Want to


Your Business  by Renewable Energy?

All our tariffs are backed by renewable energy. If you choose to switch to us, you could play your part now in achieving the green target.

What’s Renewable Energy?

Energy is said to be renewable when it’s sourced from renewable resources such as the sunwindwater, or biomass. Renewable energy does not use fossil fuels, coal, or gas, but rather natural resources that can be replenished within the human lifetime.

These Countries are Leading the Charge to Renewable Energy

The Earth is edging ever closer to a point of no return, with a joint statement issued during the COP24 climate conference calling for “decisive action” on climate change within the next two years.

Most nations have taken on the challenge to switch from a reliance on fossil fuels to a sustainable energy system – some faster than others.

A recent Carbon Brief report written by E4tech and Imperial College London and published by Drax has ranked 25 major world economies on their efforts (or lack thereof) in the transition to clean energy.

Clean electricity underpins almost all efforts to shift towards a decarbonized future. In 2017, the global average carbon intensity of electricity was 450 gCO2/kWh. Of the 16 major countries below that average, the United Kingdom showed the fastest transition to decarbonization.

Despite consuming the most electricity per year, China and the United States (6,500 TWh and 4,250 TWh respectively) also reduced their carbon intensities in 2017. Indeed, if they could both match the reductions made by the UK, global emissions would fall by 9%.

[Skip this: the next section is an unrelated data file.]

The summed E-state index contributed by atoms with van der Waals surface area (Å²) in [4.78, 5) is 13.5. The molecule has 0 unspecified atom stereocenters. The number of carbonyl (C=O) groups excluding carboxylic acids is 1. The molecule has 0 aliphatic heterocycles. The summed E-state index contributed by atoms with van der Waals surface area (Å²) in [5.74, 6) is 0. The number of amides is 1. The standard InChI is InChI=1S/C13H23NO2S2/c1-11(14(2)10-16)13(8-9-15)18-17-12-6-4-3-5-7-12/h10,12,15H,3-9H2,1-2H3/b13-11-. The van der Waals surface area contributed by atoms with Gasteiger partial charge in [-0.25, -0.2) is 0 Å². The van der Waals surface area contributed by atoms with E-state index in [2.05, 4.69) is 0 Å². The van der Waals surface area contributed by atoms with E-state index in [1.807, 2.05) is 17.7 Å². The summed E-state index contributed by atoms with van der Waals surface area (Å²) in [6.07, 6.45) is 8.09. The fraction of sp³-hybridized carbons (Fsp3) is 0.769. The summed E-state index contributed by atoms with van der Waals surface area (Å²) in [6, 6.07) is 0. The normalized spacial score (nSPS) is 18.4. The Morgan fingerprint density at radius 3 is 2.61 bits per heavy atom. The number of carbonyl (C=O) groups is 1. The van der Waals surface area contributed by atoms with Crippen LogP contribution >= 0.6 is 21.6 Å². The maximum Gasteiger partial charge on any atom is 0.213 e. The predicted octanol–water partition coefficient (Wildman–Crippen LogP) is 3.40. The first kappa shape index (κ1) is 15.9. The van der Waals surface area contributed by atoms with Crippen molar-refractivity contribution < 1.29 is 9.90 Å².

Renewable ambitions are limited in part to the generating and storage capacities of each country. In the last decade, an extra 1,125 GW of capacity has been installed worldwide. Germany leads the way, having installed almost 1 kW of renewable capacity per person in the given time period, and ranking 1st and 3rd for solar and wind capacity per person respectively. And Germany’s push towards renewables is part of a wider trend within Europe, with eight of the top 10 countries coming from the region – only Canada (5th) and Australia (10th) are from outside the region.

Saying goodbye to coal

Renewable energy is not a new concept. But during the Industrial Revolution in the 18th and 19th centuries, the use of renewables like wind and water fell by the wayside because they were less efficient than coal and later oil in a world focused on progress.

Since then coal has remained the most polluting fuel for generating electricity. And in order to achieve a future in which we limit global warming to less than 2°C we’ll need to abandon it as an energy source.